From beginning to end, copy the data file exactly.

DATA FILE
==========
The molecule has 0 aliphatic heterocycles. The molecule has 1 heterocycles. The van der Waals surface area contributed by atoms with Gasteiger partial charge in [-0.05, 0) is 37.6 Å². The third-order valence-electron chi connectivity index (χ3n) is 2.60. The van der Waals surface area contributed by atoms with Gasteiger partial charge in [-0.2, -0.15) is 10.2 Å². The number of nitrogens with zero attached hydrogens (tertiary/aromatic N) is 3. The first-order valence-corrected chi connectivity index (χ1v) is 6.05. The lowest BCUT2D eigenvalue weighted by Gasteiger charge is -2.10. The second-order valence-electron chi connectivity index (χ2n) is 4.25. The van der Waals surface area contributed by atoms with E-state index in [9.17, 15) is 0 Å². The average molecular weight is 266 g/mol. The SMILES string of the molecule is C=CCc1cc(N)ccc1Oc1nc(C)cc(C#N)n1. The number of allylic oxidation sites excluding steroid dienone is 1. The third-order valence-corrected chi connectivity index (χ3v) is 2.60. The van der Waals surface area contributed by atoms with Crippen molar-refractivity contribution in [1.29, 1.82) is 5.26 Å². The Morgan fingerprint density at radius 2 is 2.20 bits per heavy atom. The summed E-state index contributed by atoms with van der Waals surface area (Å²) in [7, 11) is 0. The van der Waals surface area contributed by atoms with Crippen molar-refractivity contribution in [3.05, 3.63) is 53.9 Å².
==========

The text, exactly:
The molecule has 0 aliphatic heterocycles. The molecule has 1 heterocycles. The van der Waals surface area contributed by atoms with Gasteiger partial charge in [-0.05, 0) is 37.6 Å². The third-order valence-electron chi connectivity index (χ3n) is 2.60. The van der Waals surface area contributed by atoms with Gasteiger partial charge in [-0.2, -0.15) is 10.2 Å². The number of nitrogens with zero attached hydrogens (tertiary/aromatic N) is 3. The first-order valence-corrected chi connectivity index (χ1v) is 6.05. The lowest BCUT2D eigenvalue weighted by Gasteiger charge is -2.10. The second-order valence-electron chi connectivity index (χ2n) is 4.25. The van der Waals surface area contributed by atoms with E-state index in [9.17, 15) is 0 Å². The average molecular weight is 266 g/mol. The SMILES string of the molecule is C=CCc1cc(N)ccc1Oc1nc(C)cc(C#N)n1. The number of allylic oxidation sites excluding steroid dienone is 1. The third-order valence-corrected chi connectivity index (χ3v) is 2.60. The van der Waals surface area contributed by atoms with Crippen molar-refractivity contribution in [1.29, 1.82) is 5.26 Å². The Morgan fingerprint density at radius 2 is 2.20 bits per heavy atom. The summed E-state index contributed by atoms with van der Waals surface area (Å²) in [7, 11) is 0. The van der Waals surface area contributed by atoms with Crippen molar-refractivity contribution in [3.05, 3.63) is 53.9 Å².